CMMG’s M4-LE 5.56mm (left) with Laser Devices Dual Beam Aiming Laser-Advanced2 and M4-LE22 .22 LR (below), both equipped with EOTech EXPS HWS units, make for an ideal tactical/training combo.

CMMG 5.56/.22 LR M4S

If there were ever a rifle that could be truly…

If there were ever a rifle that could be truly called “America’s Rifle,” the AR-type rifles and carbines designed by Eugene Stoner and Jim Sullivan some 50 years ago fit the definition “to a T.” Because of its longevity, popularity and versatility, the AR has evolved into a rifle that truly can be said to be the most versatile firearm ever invented.

The original rifle was designed as a 300-yard rifle, but recent versions can “reach out and touch someone” out to 800 yards or more. AR-type rifles and carbines have become truly modular, although we know from conversations with Jim Sullivan that the original AR was never envisioned to become what it is today. The AR can be transformed simply by swapping upper receivers. It is even possible to switch calibers by changing uppers, as with the .50 Beowulf, 6.5 Grendel and 6.8 SPC.

A true cottage industry has developed for manufacturing custom-built ARs, catering to specialized customers. These manufacturers produce AR-type rifles and carbines, ranging from entry-level guns to very expensive full-custom rifles. One of the mainstays of the AR market is CMMG, a well-established and innovative manufacturer of AR-type rifles and carbines. They offer a complete variety of firearms to suit the needs of just about any user, from varmint hunter to SWAT team member, in either semi-automatic or select-fire.

The M4-LE22 employs a mag adapter for use of .22 mags and features a bolt stop that locks the gun open when empty.

The M4-LE22 employs a mag adapter for use of .22 mags and features a bolt stop that locks the gun open when empty

For military and LE units that employ M4-type carbines, the matched pair of .223 and .22 LR carbines tested for this article are for operational and training use and have an identical manual of arms. When training with the .22 LR carbine, there is nothing new to learn. Like the .223, the .22’s bolt locks back after the last shot is fired. When a fresh magazine is inserted, the user hits the bolt release, just like the larger caliber version. Having identical manual of arms for both training and operations cannot be overemphasized. When operating under the stress of conducting an entry, or in a tactical operation with potential for “bad guys” to be returning fire, one’s duty weapon must function exactly the same as the training weapon because under stress, you will fight the way you have trained. If you must use a different manual of arms for training and operations, you may well be setting yourself up for some unpleasant surprises. With that in mind, let’s first look over CMMG’s .22 LR carbine.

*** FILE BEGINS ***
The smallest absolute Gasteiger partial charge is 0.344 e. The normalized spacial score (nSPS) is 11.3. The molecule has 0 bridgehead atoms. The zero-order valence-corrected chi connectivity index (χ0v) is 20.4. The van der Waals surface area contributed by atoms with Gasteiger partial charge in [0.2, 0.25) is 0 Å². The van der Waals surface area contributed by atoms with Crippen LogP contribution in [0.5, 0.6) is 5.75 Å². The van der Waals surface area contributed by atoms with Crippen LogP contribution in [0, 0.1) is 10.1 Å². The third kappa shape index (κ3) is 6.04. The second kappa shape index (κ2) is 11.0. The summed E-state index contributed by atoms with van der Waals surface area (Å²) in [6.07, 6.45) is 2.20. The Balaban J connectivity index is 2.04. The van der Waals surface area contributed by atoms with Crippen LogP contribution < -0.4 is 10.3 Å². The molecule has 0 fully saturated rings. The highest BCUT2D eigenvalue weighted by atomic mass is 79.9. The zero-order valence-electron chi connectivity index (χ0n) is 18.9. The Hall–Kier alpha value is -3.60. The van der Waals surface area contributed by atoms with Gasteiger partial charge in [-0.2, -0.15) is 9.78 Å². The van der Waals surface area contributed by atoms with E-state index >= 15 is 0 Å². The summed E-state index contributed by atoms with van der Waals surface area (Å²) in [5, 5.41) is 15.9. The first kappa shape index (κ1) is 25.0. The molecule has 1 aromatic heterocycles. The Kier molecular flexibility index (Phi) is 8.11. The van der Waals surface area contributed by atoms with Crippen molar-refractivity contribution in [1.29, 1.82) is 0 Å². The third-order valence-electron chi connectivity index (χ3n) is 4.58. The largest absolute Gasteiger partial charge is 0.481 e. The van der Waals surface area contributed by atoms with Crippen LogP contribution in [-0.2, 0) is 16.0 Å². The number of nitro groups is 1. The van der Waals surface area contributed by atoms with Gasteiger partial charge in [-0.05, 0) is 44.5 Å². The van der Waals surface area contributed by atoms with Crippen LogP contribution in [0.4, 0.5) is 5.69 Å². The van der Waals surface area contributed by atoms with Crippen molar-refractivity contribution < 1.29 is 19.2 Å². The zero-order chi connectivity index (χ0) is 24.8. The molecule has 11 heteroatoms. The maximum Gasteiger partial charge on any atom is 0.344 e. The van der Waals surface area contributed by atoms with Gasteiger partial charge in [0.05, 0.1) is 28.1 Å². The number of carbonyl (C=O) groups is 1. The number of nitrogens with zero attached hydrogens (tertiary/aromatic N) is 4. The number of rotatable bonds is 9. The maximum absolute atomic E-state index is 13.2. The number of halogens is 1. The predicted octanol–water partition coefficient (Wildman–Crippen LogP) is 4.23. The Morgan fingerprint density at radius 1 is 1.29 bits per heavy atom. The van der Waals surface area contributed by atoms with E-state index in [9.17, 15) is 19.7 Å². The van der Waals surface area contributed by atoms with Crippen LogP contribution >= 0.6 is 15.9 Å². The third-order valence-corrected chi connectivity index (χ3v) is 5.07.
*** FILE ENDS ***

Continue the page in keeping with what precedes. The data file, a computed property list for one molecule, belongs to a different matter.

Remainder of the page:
The CMMG M4 pair offers the LE officer an ideal duty weapon and matching training weapon.

CMMG’s M4-LE 5.56mm (left) with Laser Devices Dual Beam Aiming Laser-Advanced2 and M4-LE22 .22 LR (below), both equipped with EOTech EXPS HWS units, make for an ideal tactical/training combo.

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  • Tom

    Review, review, review. I have read so many reviews, but very few articles where a weapon AR-15 has been placed under abusive conditions as mud, dirt, sand, water, salt water, freezing heat, being dropped from various positions. One. Just one so far have I read articles regarding the torture a weapon has been put through and survived without a hic-up and that is the CMMG M4 LEPII. It was even shot several times with a 12 ga. shotgun and continued to perform by chewing up three 30 roound clips. Do you know of any other AR that’s been abused in this nature and stood up to the punishment. H&K is the only one so far that I have seen fired underwater, the CMMG Inc has not demonstrated its ability to fire under water, but it has been drowned, emptied and fired o.k. I am in my second month and the only other AR that is coming close to the CMMG is LWRCI. Can you guide me to material that evaluates weapons under adverse conditions? I have been researching for nearly 8 weeks trying to make a decision. Thus far CMMG Inc is leading the pack, but I like the LWRGI because it does not use a chrome doused barrel channel because the tolerance cannot be controlled. They use another process where the material is lain to within .0001 of an inch. Any assistance you can provide me will be helpful.
    Thank you for your time and your patients with me.

    REspectfully
    Tom
    Michigan